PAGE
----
Agents believe prices in area will be supported by positive change
A semi-detached house on Rosehill Road went for £3,700,000. Picture: Rightmove
May 12, 2021
Despite an apparently slow start to the year according to the official figures, local estate agents seem universally positive about the state of the property market in the SW18 postcode area.
According to the Land Registry there have been 80 sales so far this year at an average price of £748,007 a 2.1% fall on the same period last year.
It is understood that the low turnover in the first quarter of the year is partly down to delays caused by the second wave of the virus which took hold last December and working restrictions at the Land Registry which has meant documentation is being processed more slowly than usual.
Market practitioners seem to concur that activity has picked up strongly during the spring and they are expecting a bumper second quarter as sales are rushed through to qualify for the Stamp Duty exemption which now expires in June.
One local agent said, “The property market is quite an organic thing and it is difficult to predict how it will react to change. In Wandsworth the picture is becoming clearer as the distortion of the pandemic begins to pass. There is a growing symbiosis between the area’s traditional Victorian/Edwardian housing stock and the shining new towers shooting up. Rather than overshadowing existing buildings the tall buildings are providing a nicely contrasting modernity. People see derelict sites disappearing and new buildings with shops, cafes and restaurants and the place has a growing sense of well-being.
“Talking to my colleagues in the firm’s other offices they tell of a market in their area which is practically moribund but, apart from a hiatus caused by the second wave of the virus in December, we’ve been seeing levels of turnover which even the old hands agree are as high as they have ever been in SW18.
“I think there is more to come because the improvements both in terms of the built environment and public transport are yet to be fully realised. There are bumps in the road to come in terms of the national picture but locally prices will be supported by strong underlying demand.”
Buyers continued to be willing to pay multimillion pound prices for homes in the area with the top price so far this year being £3,700,000 for a semi-detached house on Rosehill Road near Wandsworth Common.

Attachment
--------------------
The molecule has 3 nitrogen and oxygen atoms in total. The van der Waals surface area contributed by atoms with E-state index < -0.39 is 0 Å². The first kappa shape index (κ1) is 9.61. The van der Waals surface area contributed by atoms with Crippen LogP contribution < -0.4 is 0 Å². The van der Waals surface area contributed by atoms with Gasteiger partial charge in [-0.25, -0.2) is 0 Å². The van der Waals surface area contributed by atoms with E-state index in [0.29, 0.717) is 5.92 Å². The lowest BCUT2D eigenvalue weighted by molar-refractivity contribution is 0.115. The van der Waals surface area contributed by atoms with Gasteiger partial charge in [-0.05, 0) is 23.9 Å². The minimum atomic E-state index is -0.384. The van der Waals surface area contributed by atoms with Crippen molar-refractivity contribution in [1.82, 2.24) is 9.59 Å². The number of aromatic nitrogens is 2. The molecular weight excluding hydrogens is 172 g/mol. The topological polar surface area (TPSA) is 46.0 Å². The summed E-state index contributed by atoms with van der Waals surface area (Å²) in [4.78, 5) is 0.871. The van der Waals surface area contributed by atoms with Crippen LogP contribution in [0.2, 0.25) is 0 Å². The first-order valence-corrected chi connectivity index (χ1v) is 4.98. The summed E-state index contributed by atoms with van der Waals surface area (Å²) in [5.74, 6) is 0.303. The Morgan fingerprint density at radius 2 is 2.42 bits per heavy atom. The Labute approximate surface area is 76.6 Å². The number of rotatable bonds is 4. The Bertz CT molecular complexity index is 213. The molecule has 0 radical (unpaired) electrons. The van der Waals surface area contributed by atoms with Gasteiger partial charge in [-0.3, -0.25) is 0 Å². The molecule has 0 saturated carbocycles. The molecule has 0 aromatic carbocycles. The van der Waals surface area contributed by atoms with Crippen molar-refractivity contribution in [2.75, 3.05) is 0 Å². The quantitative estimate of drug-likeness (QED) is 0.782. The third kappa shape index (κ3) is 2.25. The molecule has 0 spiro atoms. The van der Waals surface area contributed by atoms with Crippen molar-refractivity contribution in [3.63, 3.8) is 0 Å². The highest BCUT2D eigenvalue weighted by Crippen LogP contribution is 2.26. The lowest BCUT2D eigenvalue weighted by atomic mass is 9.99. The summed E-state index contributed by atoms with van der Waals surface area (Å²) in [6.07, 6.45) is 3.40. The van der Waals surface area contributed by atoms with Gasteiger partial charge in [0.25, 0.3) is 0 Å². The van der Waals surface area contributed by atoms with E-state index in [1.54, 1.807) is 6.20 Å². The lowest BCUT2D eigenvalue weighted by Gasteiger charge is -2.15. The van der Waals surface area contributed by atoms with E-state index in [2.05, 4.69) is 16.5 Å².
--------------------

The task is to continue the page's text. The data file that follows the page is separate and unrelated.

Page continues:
|Property Prices in Wandsworth SW18 (January - March 2021)|
|Change in quarter||-36.9%||-75.0%||-49.4%||-81.3%||17.9%||-83.1%||-7.2%||-71.6%||-10.7%||-76.8%|
|Change in year||-||-||-40.6%||-76.9%||23.0%||-64.2%||-12.7%||-64.6%||-2.1%||-64.8%|
|Change in three years||-11.1%||0.0%||-33.2%||-80.0%||34.4%||-63.1%||-16.1%||-66.5%||0.4%||-66.1%|
|Change in five years||-70.2%||-50.0%||-47.2%||-75.0%||18.1%||-77.6%||-23.5%||-84.1%||-5.4%||-82.2%|
|Change in ten years||-17.2%||-85.7%||4.0%||-89.7%||90.7%||-75.0%||36.2%||-61.2%||30.5%||-69.9%|
Source: Land Registry
Nationally the property market seems to have experienced a bounce in April after the announcement of the stamp duty holiday extension reaching a new record high average price of £238,831.
Commenting on the figures, Robert Gardner, Nationwide's Chief Economist, said, “Annual house price growth accelerated to 7.1% in April, only slightly below the peak of 7.3% recorded in December and up from 5.7% in March. In month-on-month terms, house prices rose by 2.1% in April, after taking account of seasonal effects, the biggest month rise since February 2004.
“Just as expectations of the end of the stamp duty holiday led to a slowdown in house price growth in March, so the extension of the stamp duty holiday in the Budget prompted
a reacceleration in April.
“However, our research suggests that while the stamp duty holiday is impacting the timing of housing transactions, for most people it is not the key motivating factor prompting them to move in the first place. For example, amongst homeowners surveyed at the end of April
that were either moving home or considering a move, three quarters said this would have been the case even if the stamp duty holiday had not been extended."
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